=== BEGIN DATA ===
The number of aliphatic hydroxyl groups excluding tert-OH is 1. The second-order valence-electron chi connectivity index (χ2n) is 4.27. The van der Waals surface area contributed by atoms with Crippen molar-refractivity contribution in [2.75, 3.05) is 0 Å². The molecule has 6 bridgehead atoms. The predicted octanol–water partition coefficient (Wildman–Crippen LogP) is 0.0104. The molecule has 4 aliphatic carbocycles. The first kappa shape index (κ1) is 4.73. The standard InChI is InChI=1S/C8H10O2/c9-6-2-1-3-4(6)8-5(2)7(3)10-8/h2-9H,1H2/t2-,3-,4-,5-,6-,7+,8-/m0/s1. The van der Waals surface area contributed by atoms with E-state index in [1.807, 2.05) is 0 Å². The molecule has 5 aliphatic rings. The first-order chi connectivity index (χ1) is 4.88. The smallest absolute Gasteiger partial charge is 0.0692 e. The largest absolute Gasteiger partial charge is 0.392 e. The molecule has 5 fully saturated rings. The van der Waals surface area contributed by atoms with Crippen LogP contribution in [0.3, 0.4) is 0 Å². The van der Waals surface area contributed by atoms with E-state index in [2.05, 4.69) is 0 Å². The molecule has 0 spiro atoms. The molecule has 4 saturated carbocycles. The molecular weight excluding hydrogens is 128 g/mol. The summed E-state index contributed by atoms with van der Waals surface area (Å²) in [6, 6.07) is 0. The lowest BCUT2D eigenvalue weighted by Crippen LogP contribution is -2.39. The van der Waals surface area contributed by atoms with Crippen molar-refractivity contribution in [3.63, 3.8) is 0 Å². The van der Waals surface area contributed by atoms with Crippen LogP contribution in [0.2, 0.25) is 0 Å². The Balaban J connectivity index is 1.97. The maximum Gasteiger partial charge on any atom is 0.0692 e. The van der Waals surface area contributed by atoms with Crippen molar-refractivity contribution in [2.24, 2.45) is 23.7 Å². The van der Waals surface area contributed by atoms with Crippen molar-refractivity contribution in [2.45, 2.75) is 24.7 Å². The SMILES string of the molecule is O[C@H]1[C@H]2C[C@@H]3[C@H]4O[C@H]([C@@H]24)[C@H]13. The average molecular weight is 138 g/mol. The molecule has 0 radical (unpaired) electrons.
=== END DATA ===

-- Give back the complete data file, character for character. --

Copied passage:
The number of aliphatic hydroxyl groups excluding tert-OH is 1. The second-order valence-electron chi connectivity index (χ2n) is 4.27. The van der Waals surface area contributed by atoms with Crippen molar-refractivity contribution in [2.75, 3.05) is 0 Å². The molecule has 6 bridgehead atoms. The predicted octanol–water partition coefficient (Wildman–Crippen LogP) is 0.0104. The molecule has 4 aliphatic carbocycles. The first kappa shape index (κ1) is 4.73. The standard InChI is InChI=1S/C8H10O2/c9-6-2-1-3-4(6)8-5(2)7(3)10-8/h2-9H,1H2/t2-,3-,4-,5-,6-,7+,8-/m0/s1. The van der Waals surface area contributed by atoms with E-state index in [1.807, 2.05) is 0 Å². The molecule has 5 aliphatic rings. The first-order chi connectivity index (χ1) is 4.88. The smallest absolute Gasteiger partial charge is 0.0692 e. The largest absolute Gasteiger partial charge is 0.392 e. The molecule has 5 fully saturated rings. The van der Waals surface area contributed by atoms with Crippen LogP contribution in [0.3, 0.4) is 0 Å². The van der Waals surface area contributed by atoms with E-state index in [2.05, 4.69) is 0 Å². The molecule has 0 spiro atoms. The molecule has 4 saturated carbocycles. The molecular weight excluding hydrogens is 128 g/mol. The summed E-state index contributed by atoms with van der Waals surface area (Å²) in [6, 6.07) is 0. The lowest BCUT2D eigenvalue weighted by Crippen LogP contribution is -2.39. The van der Waals surface area contributed by atoms with Crippen molar-refractivity contribution in [3.63, 3.8) is 0 Å². The van der Waals surface area contributed by atoms with Crippen LogP contribution in [0.2, 0.25) is 0 Å². The Balaban J connectivity index is 1.97. The maximum Gasteiger partial charge on any atom is 0.0692 e. The van der Waals surface area contributed by atoms with Crippen molar-refractivity contribution in [2.24, 2.45) is 23.7 Å². The van der Waals surface area contributed by atoms with Crippen molar-refractivity contribution in [2.45, 2.75) is 24.7 Å². The SMILES string of the molecule is O[C@H]1[C@H]2C[C@@H]3[C@H]4O[C@H]([C@@H]24)[C@H]13. The average molecular weight is 138 g/mol. The molecule has 0 radical (unpaired) electrons.